• Envelope Follower - Positive and negative peak detection envelope follower.
  • VC Pulse Delay - Trigger input starts the envelope and a trigger will be produced again at the End Out when the envelope completes its cycle.
  • Sub-Harmonic Generator - If a series of triggers are applied to the VCS faster than the total rise and fall times, the module will divide the incoming signal by a whole number. In the audio range the output will be the sub-harmonic series.[1]

A little on how it works.

Closing SWF or SWR feeds some of the output back into the voltage controlled inputs, changing the curve of the response - i.e. allowing for increasing or decreasing rates of change of the output, thus allowing the output wave shape to be non-linear.

Bipolar out gives an inverted signal.

AC out gives the non-inverted signal, but centered around 0V.

The schematic for the Euro version is different in the area of the switches SWF and SWR, though functionality remains the same.

The schematic of the VCS. Several suggested component changes are indicated on the diagram.

Construction

The component overlay for the VCS. Click through for an enlarged, printable version. Print at 300dpi for a correct scale printout.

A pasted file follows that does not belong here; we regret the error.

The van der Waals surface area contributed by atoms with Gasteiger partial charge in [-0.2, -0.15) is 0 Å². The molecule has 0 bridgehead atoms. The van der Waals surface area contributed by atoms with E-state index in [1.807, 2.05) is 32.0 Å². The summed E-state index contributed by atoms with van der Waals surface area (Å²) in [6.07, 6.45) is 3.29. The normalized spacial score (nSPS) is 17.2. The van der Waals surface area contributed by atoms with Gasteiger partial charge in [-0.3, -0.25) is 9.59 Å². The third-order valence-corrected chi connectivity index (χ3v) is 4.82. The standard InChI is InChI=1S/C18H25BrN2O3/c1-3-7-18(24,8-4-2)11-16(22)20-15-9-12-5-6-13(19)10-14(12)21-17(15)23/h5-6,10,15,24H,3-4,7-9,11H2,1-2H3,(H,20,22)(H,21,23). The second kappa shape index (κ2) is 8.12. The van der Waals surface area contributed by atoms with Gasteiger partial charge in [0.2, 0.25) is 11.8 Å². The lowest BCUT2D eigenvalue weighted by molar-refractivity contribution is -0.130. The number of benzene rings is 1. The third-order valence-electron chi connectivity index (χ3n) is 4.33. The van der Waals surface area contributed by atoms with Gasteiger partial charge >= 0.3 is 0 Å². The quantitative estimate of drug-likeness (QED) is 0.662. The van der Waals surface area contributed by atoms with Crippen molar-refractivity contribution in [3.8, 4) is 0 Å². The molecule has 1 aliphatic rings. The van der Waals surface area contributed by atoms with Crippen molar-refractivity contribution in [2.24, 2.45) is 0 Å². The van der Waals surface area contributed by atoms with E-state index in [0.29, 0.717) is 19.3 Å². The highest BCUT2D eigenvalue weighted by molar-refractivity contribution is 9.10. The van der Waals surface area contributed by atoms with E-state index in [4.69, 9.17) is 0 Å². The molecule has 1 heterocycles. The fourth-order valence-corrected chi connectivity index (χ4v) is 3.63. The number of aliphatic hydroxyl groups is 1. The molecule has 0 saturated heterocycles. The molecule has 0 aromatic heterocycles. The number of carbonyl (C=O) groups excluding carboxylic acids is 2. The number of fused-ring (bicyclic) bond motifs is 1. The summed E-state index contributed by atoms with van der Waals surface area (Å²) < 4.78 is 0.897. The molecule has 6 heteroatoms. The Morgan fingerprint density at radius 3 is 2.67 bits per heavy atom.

Before you start assembly, check the board for etching faults. Look for any shorts between tracks, or open circuits due to over etching. Take this opportunity to sand the edges of the board if needed, removing any splinters or rough edges. (With the boards supplied by me, the edges are already milled, and etching faults are very rare.)

When you are happy with the printed circuit board, construction can proceed as normal, starting with the resistors first, followed by the IC socket if used, then moving onto the taller components.

Take particular care with the orientation of the polarized components such as electrolytics, diodes, transistors and ICs.